Original Research

The Perceptions Of Employment Equity And Black Economic Empowerment As Predictors Of Organisation-Related Commitment

Karen Janse van Rensburg, Gert Roodt
SA Journal of Human Resource Management | Vol 3, No 3 | a77 | DOI: https://doi.org/10.4102/sajhrm.v3i3.77 | © 1970 Karen Janse van Rensburg, Gert Roodt | This work is licensed under CC Attribution 4.0
Submitted: 05 November 2005 | Published:

About the author(s)

Karen Janse van Rensburg, University of Johannesburg, South Africa
Gert Roodt, University of Johannesburg, South Africa

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The purpose of the study was to test whether the perceptions of employment equity (EE) and black economic empowerment (BEE) are related to organisation-related commitment and whether the perceptions about the mentor’s role significantly mediate this said relationship. The sampling frame for the study constituted 1200 employees of a division of a large transport organisation and a convenience sample including all 1200 employees yielded 637 fully completed records (a 53% response rate). The results of the study indicate that the perceptions of EE and BEE are significantly related to organisation-related commitment and that perceptions of the mentor’s role do not mediate this relationship. More detailed findings on the study are reported.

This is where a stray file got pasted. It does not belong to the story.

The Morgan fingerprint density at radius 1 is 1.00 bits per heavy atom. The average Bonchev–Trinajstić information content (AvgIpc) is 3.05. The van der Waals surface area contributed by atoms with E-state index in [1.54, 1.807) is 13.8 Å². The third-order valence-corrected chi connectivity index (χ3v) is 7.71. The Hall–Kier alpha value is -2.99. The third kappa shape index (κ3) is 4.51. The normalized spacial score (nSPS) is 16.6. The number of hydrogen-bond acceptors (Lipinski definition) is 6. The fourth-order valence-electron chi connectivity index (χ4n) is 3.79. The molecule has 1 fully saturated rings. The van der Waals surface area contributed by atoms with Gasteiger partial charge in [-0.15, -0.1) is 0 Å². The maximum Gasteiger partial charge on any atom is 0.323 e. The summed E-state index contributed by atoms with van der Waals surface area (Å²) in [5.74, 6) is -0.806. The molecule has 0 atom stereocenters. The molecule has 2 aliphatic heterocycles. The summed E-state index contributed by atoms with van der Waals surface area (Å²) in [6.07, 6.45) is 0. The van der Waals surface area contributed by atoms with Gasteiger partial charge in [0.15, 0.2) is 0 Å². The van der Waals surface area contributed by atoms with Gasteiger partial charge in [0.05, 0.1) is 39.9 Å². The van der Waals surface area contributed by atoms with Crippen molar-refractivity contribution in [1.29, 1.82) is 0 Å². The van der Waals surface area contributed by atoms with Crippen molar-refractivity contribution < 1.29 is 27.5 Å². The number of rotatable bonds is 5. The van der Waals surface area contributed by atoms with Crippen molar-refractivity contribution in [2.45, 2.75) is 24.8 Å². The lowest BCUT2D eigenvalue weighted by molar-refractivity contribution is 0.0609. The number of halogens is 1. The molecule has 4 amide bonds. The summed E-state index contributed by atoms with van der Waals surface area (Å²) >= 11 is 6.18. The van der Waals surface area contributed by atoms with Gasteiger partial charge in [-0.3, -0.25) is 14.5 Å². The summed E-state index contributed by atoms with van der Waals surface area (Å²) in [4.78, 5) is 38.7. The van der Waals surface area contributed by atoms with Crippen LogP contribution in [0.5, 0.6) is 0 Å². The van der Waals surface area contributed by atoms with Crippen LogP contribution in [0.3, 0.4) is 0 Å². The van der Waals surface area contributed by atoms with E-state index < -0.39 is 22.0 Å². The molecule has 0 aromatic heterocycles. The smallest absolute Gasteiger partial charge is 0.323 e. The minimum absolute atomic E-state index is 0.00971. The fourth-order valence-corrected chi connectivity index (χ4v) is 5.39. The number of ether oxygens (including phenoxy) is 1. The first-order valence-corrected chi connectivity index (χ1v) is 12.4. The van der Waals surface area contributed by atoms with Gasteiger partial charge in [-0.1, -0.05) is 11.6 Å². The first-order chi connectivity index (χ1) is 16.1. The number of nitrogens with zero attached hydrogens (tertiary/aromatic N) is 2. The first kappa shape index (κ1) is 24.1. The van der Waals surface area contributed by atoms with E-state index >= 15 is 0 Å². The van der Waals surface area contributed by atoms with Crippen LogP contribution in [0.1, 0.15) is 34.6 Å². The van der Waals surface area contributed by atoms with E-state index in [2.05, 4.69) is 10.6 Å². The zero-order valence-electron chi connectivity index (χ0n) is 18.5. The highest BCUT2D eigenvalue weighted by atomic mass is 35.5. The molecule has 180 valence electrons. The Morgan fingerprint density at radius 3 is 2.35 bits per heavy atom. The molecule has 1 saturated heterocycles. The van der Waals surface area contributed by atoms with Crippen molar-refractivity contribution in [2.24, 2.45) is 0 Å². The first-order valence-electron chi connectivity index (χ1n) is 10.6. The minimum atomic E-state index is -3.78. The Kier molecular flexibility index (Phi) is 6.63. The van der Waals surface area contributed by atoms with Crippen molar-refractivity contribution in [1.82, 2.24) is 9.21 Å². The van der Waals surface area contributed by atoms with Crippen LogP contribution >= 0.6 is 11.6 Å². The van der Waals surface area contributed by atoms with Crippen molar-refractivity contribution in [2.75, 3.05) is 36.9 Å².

employment equity; black economic empowerment


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